Documentarian Dan Lindsay is both an Oscar and Emmy award-winning director/producer, but he’s also a revered Mizzou grad. Lindsay went to MU in the late 90s to study accounting, but quickly realized crunching numbers wasn’t his jam. Instead, he found—through some comedic trial and error—he was particularly good at storytelling. (More on that later.)
Now Lindsay and colleague/co-director TJ Martin are basking in the glow of their latest venture, the well-received HBOMax documentary Tina, which chronicles the crashing lows and epic highs of iconic rocker Tina Turner.
Lindsay dished on his time at the University of Missouri-Columbia, his successful foray into Hollywood, his disastrous 2012 Academy awards speech, and what didn’t make the cut in his new Tina biopic blockbuster.
How does a nice boy from Mizzou end up an Oscar-winning documentarian?
I wish I actually knew. I always had an interest in theater, and I was in band growing up. Music, theater, and entertainment were interesting to me, but I didn’t think that would ever become a career. I was an accounting major. Through our fraternity, I started directing skits we would do because I had a theater background. At a certain point, I looked around my accounting classes and I thought, “For the rest of my life, I’d have to hang out with these people?!” [laughs]
I moved out to LA right after graduating with a couple of people I went to school with and we got a place. I started making stuff on my own as I had in college—like, shooting and editing. I was all self-taught. The short version of the long story, I got a couple of lucky opportunities to direct short documentaries. And that led to doing this feature-length documentary, Last Cup: Road to the World Series of Beer Pong. It was brought to me to direct and I kind of laughed it off because I thought, “I’m a serious filmmaker. I would never stoop to this.”
But—as I looked into the world of it—I realized there were young men that actually took this very seriously. I thought this was an interesting subculture. I did the film and my directing partner TJ got hired on to edit—and that’s where our partnership started. Instead of making it a frat-tastic documentary the producers wanted, TJ and I ended up making a film about four guys having an existential life crisis in the middle of a beer pong tournament. That gave us our calling card, so to speak.
So when we found the story of Undefeated, [the studio] knew we could do it. But it was just TJ and me and our producer, Rich Middlemas. TJ and I shot it, did the sound, cut the film—it was a two-man operation. And that started our crazy ride. We sold the film at South By Southwest—and it won an Academy award!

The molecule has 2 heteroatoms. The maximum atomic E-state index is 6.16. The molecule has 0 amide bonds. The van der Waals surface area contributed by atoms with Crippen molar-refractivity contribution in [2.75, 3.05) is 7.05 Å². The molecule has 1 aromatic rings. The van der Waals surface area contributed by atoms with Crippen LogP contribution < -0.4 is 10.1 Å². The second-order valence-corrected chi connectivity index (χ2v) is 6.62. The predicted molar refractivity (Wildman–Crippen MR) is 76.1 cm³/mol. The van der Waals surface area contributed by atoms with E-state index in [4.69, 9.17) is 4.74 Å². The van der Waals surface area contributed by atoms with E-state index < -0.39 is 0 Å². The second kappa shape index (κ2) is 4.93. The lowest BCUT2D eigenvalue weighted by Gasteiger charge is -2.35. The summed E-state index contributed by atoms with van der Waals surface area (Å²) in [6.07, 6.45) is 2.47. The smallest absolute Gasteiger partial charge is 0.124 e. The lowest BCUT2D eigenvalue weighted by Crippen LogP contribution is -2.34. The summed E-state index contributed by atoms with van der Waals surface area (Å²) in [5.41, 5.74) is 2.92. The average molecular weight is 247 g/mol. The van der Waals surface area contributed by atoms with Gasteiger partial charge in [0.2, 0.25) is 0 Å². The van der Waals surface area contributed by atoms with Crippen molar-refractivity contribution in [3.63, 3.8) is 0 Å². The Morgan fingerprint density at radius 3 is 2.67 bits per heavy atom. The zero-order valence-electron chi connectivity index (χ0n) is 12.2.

Do you have a hyper-memorable story about your time in Columbia back in the late 90s/early 00s?
This is so general, but I just miss the town. I love going back to Columbia whether it’s going for a football game with my friends or going the True/False Film Festival, which is an amazing documentary film festival. As a documentarian, it gives me a sense of pride that one of the best documentary film festivals takes place in Columbia, Missouri. I try to convince my wife that we should move there, but I don’t know if she’s up for relocating to the middle of Missouri. (I mean, did you tell your wife about Shakespeare’s Pizza?) She does not eat gluten, and I don’t know if Shakespeare’s offers gluten-free now, so that might be something she’d avoid.
Have you always been a storyteller—or did your craft evolve accordingly?
I think so. If you ask my parents or any of my college friends, they’d say that’s a defining characteristic of me—that I tend to tell elaborate stories. It got to the point where my friends would question whether or not I’m lying. [laughs]
I really love the art of storytelling, and it’s something I’ve honestly evolved into. I got a thrill out of making people laugh and putting something together that either thrilled or entertained people. I found I didn’t necessarily like being the person on stage but I liked putting the pieces together to achieve that for a crowd. You quickly realize at the heart of all of that is storytelling and bringing people along on a journey.
Your 2012 Academy award acceptance speech for Undefeated was cut short. Way short. Way, way short. What were you planning on saying to one billion-ish viewers?
This is a funny story. We didn’t think we had a chance of winning Best Documentary. But a couple of days leading up to it we thought, well, we started feeling this momentum around the film and thought we had a chance. The morning of the Oscars I said to TJ, ‘Man, we should probably prepare something in case we win.’ We also thought that might jinx it.
But still we thought it would be better if we prepared something. We wrote it out and we decided to start with a joke about how a friend who saw a rough cut of our film the year before told us we’d be winning an Oscar. We started with an apology to that friend for telling him he was an idiot—and then we had our thank you’s all laid out.
Before the ceremony, we were having a drink and I pulled TJ and Rich aside and said, ‘Let’s go into the corner and practice this—so the first time we’re saying this it’s not in front of a billion people.’
While practicing it, TJ accidentally said ‘f**k’ and I was like “Oh, no—if you say that now it’s going to come out on stage too.” Again, maybe I jinxed him. As we were walking down the red carpet, my mom asked, ‘Do you have something prepared?’ She suggested we thank the players and the coach first—the most important people in the film, you know, in case we get cut off. I said, “Mom! They’re not going to cut us off.” Uh, I should have listened to my mother.